One of the most important features of mainframes is the potential for redundancy. This is vital for those seeking data housing. And it makes for a smooth disaster recovery process for any enterprise business.

How Are Mainframes Used in Enterprises?

Because of the above benefits, mainframes have traditionally been used for storing critical applications and bulk processing of large amounts of important data.

As opposed to networks of computers that can run on a number of operating systems, traditional mainframes run on a single operating system and operations generally stem from a central processing unit within it that powers all the processes attached to it.

In fact, this is exactly how the machine got its name.

However, modern mainframes are no longer characterized by centralization in the same way traditional machines once were. They are instead designed with redundancy, backwards compatibility and I/O efficiency in mind.

These are the driving characteristics behind modern mainframe design. And because of these characteristics, mainframes evolved into a system where technicians can seamlessly add or swap components without interrupting day-to day-functionality.

The result is business agility and hopefully cost savings.

But it’s not just these traditional qualities of mainframe usage that makes them a good candidate for enterprise servers, storage and processing as you will learn below.

Mainframes and the Introduction of Linux

A monumental breakthrough in mainframe technology came back in 1999 when Linux developed a mainframe compatible operating system.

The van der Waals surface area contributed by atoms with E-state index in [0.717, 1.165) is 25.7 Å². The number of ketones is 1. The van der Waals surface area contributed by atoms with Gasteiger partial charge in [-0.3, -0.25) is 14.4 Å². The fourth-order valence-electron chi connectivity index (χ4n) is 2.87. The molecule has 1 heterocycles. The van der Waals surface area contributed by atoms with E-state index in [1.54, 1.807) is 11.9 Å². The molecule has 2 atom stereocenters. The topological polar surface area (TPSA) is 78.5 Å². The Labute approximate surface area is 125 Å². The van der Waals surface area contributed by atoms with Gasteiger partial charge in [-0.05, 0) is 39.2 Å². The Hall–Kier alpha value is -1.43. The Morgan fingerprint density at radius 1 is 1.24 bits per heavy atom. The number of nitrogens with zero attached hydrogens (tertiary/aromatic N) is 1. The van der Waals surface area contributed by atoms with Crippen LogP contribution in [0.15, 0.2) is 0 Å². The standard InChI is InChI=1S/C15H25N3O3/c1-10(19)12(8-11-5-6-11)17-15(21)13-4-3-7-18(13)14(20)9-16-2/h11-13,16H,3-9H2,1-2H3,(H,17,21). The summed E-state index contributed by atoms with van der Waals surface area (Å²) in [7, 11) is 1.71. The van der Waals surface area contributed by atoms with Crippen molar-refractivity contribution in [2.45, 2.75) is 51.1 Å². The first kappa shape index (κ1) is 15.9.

Linux offered a departure from traditional z/ operating systems. The benefit of Linux is that it’s highly flexible for a number of workloads. You get the full advantage of using Linux OS offerings, including:

  • Simultaneous access to multiple functions of the hardware; and
  • The potential for cloud computing

This makes it a flexible and scalable solution for enterprise businesses.

Unique Cost Reduction Benefits

At the beginning of this article, we mentioned that a few unique benefits really stand out when it comes to making the switch to mainframes with regards to cost reduction. With Linux powering enterprise mainframes, using them can save businesses money in three exceptional ways:

Real Estate Cost Reduction

When you run operations on a network of computers virtualized with software, this scalable model starts to take up a considerable amount of physical space.

This can create an urgent need for a bigger office space that can accommodate a server room. Or it may require expansion to a data center.

However, a signature feature of mainframes is that they scale up instead of out. Indeed, the truth is that one mainframe the size of a commercial refrigerator can accommodate the processing capabilities of thousands of computers. This could mean eliminating entire rooms of hardware in favor of one powerful piece of technology.